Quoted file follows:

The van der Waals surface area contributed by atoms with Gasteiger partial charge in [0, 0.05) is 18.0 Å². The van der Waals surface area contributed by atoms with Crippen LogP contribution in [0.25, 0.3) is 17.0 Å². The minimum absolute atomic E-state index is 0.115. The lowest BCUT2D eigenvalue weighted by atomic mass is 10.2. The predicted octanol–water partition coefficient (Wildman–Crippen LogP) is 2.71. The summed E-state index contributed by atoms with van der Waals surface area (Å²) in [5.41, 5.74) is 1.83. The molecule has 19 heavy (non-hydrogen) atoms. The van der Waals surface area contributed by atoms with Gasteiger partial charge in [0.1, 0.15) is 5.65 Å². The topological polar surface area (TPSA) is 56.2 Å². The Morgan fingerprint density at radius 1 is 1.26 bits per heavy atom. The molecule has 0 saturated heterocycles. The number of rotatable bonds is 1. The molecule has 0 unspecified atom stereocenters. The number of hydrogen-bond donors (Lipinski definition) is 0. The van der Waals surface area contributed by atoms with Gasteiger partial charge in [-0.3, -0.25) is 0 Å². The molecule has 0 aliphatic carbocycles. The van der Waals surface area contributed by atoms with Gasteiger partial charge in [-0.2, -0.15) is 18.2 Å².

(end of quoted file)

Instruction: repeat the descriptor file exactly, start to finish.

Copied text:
The van der Waals surface area contributed by atoms with Gasteiger partial charge in [0, 0.05) is 18.0 Å². The van der Waals surface area contributed by atoms with Crippen LogP contribution in [0.25, 0.3) is 17.0 Å². The minimum absolute atomic E-state index is 0.115. The lowest BCUT2D eigenvalue weighted by atomic mass is 10.2. The predicted octanol–water partition coefficient (Wildman–Crippen LogP) is 2.71. The summed E-state index contributed by atoms with van der Waals surface area (Å²) in [5.41, 5.74) is 1.83. The molecule has 19 heavy (non-hydrogen) atoms. The van der Waals surface area contributed by atoms with Gasteiger partial charge in [0.1, 0.15) is 5.65 Å². The topological polar surface area (TPSA) is 56.2 Å². The Morgan fingerprint density at radius 1 is 1.26 bits per heavy atom. The molecule has 0 saturated heterocycles. The number of rotatable bonds is 1. The molecule has 0 unspecified atom stereocenters. The number of hydrogen-bond donors (Lipinski definition) is 0. The van der Waals surface area contributed by atoms with Gasteiger partial charge in [-0.3, -0.25) is 0 Å². The molecule has 0 aliphatic carbocycles. The van der Waals surface area contributed by atoms with Gasteiger partial charge in [-0.2, -0.15) is 18.2 Å².